Monday, September 13, 2010

Mount St Helens :: 30 Years Later

At 8:32 am on May 18th, 1980 a magnitude 5.1 earthquake “shook the ground beneath Mount St. Helens in Washington state, setting off one of the largest landslides in recorded history - the entire north slope of the volcano slid away. As the land moved, it exposed the superheated core of the volcano setting off gigantic explosions and eruptions of steam, ash and rock debris. The blast was heard hundreds of miles away, the pressure wave flattened entire forests, the heat melted glaciers and set off destructive mudflows, and 57 people lost their lives. The erupting ash column shot up 80,000 feet into the atmosphere for over 10 hours, depositing ash across Eastern Washington and 10 other states.” - - from The Big Picture which has a fantastic collection of photos of the volcano and its 1980 eruption.

The western side of Mount Saint Helens as seen from the Visitor Center at Silver Lake, 46 road-miles away.

From a viewpoint on the north-northwest side.

Clouds covered the upper half of the volcano for the entire afternoon with an occasional break, which briefly revealed the peaks. This, and the remaining photos were taken from the Johnston Ridge Observatory. Named for David A. Johnston, a volcanologist on duty nearby on that fateful day. His last words were “Vancouver, this is it!”

The lateral blast exploded to the north toward what is now Johnston Ridge and, quite literally, destroyed everything in its path.

The mountains and valleys were tall old-growth forest. Now all that remains are a few denuded logs lying about like pick-up-sticks.

A park service sign nearby tells a tale of the blast as “spoken” by this stump: “Step up and look at me carefully. Notice my shattered trunk, my missing top. I once stood 150 feet tall, surrounded by a beautiful forest of green and growing trees. When the blast exploded sideways out of the mountain, it plowed through the debris avalanche and swept across the landscape, picking up and carrying large chunks of rock, ice, and splintered wood.”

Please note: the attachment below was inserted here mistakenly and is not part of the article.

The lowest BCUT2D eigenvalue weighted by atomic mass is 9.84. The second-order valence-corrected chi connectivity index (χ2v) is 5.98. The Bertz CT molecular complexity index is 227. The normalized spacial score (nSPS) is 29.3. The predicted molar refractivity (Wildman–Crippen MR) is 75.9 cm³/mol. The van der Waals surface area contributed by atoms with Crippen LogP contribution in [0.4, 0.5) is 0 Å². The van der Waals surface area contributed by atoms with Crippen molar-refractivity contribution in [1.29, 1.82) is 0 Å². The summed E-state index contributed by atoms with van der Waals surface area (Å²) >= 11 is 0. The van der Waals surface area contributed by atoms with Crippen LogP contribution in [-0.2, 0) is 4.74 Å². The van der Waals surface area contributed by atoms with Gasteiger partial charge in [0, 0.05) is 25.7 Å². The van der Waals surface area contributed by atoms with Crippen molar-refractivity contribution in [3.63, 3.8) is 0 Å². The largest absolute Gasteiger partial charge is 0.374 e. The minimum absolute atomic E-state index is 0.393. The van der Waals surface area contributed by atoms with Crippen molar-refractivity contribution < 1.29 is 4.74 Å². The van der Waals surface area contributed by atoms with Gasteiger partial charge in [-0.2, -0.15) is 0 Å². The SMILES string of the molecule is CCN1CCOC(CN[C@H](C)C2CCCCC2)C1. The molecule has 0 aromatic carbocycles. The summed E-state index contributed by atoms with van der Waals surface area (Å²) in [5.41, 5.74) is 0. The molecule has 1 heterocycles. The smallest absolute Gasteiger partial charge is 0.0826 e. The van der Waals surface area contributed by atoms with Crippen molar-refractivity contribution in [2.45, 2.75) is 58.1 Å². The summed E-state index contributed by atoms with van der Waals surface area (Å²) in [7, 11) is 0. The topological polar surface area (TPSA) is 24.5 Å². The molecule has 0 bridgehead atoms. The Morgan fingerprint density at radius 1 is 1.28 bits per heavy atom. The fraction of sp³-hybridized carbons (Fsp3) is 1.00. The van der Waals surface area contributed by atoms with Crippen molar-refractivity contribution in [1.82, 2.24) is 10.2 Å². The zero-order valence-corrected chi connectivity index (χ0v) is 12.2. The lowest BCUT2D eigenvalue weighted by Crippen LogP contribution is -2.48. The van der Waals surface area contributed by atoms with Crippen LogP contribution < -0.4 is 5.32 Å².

“Within a minute, I was struck and scoured by the stone-filled wind. My bark and branches were stripped and scattered toward the edge of the blast zone, 17 miles away. As trees that had stood for hundreds of years crashed around me, my upper trunk strained, then shattered in the nearly 700 mph winds. Only a small part of me remains as evidence of the blast's power.”

Down in the valley, the blast dumped 680 feet of debris, filling Spirit Lake to the east with logs and ash.

Johnston Ridge was completely denuded. Spirit Lake lies beneath the far ridge at left-center and St. Helens rises up from the valley on the right.

The early evening light emphasizes the ridges and the gulleys now being carved out by the flow of water.

Another view of cloud shrouded St. Helens from Johnston Ridge in the early evening. All photos were taken on Sunday, September 12th.

The Johnston Ridge Observatory, which is 5 ½ miles from the crater, has some really nice exhibits as well as a 16-minute movie about St. Helens. If you've never been there, it is well worth the 60-mile drive off of Interstate 5 on State Road 504.

A couple of the many websites about Mount St. Helens:

1 comment:

Anonymous said...

We were at Mt. St. Helens a couple of years ago and just amazed at the power of the blast. I have so been enjoying your travels. Babs